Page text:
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A real-life A League of Their Own meets The Girls of Atomic City: the first fascinating history of fastpitch softball from its beginnings as an industrial worker’s game to an Olympic sport with millions of fans and players worldwide, and the incredible, larger-than-life women—and men—who popularized the game.
Softball is the largest team participation sport in the US with millions of people in all age groups actively playing the game, and increasing TV coverage of the sport on ESPN. Many people think softball was developed as a women’s version of baseball, but that isn’t so. In fact, softball’s early history is full of male stars, such as the vaudeville-esque Eddie Feigner, whose signature move was striking out batters while blindfolded.
Because softball was one of the earliest team sports that also allowed women to play, it evolved from a coed, indoor pastime to an elite sport played primarily by young women. It wasn’t like other women’s sports that tended to be watered-down versions of the men’s sports—it became its own game for women. As a result, softball created some of America’s first celebrated female athletes: Bertha Ragan Tickey, who set the strikeout and no-hitter records and taught Lana Turner to swing a bat, and her teammate Joan Joyce, who struck out baseball stars Hank Aaron and Ted Williams with her signature rise ball.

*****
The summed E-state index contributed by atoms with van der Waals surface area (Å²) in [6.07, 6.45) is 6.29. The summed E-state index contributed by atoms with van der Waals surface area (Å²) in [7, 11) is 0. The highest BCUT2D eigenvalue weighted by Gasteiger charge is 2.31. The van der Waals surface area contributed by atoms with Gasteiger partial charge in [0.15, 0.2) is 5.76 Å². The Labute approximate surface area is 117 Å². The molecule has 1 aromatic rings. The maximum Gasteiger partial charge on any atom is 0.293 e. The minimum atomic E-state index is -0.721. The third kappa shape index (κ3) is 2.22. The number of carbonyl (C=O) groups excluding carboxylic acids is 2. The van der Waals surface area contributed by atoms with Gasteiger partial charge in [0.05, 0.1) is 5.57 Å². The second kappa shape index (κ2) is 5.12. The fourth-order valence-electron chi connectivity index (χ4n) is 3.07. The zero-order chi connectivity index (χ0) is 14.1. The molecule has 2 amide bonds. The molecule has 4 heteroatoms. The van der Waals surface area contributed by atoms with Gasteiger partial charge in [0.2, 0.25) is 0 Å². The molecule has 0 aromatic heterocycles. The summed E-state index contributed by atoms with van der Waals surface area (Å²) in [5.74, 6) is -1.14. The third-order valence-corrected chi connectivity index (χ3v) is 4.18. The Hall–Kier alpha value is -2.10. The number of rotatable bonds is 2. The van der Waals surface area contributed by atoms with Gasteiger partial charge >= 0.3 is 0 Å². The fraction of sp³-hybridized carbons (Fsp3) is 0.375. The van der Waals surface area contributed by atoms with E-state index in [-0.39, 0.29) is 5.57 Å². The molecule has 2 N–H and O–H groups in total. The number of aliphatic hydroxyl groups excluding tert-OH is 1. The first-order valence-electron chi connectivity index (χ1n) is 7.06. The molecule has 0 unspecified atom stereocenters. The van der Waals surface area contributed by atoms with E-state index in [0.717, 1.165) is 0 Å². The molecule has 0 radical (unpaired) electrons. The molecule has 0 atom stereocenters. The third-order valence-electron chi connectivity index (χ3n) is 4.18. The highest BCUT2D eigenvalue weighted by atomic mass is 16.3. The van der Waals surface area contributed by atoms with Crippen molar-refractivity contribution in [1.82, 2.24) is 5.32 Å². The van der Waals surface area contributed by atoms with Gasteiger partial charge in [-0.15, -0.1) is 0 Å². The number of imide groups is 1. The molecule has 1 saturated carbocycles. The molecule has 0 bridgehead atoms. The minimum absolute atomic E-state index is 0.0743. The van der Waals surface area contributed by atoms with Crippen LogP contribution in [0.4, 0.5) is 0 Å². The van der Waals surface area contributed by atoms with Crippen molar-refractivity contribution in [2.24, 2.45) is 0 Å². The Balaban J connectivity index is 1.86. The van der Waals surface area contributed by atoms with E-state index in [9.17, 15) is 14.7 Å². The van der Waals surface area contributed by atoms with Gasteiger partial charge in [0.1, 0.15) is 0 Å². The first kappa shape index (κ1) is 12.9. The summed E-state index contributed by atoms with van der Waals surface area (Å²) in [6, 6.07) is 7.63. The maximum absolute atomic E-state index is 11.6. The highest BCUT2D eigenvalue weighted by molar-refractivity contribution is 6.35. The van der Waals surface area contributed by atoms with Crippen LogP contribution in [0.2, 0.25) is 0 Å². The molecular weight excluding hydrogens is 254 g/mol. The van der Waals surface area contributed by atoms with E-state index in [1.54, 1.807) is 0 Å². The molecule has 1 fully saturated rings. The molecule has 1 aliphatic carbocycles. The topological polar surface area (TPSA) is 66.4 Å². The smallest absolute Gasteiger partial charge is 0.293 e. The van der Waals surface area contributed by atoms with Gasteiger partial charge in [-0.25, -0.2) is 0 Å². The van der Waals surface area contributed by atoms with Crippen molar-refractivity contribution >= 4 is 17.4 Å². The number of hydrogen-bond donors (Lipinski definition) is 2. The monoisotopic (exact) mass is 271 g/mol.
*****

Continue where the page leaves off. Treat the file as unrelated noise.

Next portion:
Fastpitch brings to vivid life the eclectic mix of characters that make up softball’s vibrant 127-year history. From its humble beginnings in 1887 when it was invented in a Chicago boat club and played with a broomstick, to its prominently sponsored women’s leagues in the 1940s and 50s, Fastpitch chronicles softball’s popularity in the 1960s as a mainstream sport through its controversial elimination from the 2005 Olympics, exploring its present-day status as solely a women’s sport.
Featuring sixteen pages of gorgeous, vintage photos and compelling, well-researched historical commentary about this popular sport, Fastpitch is a home run.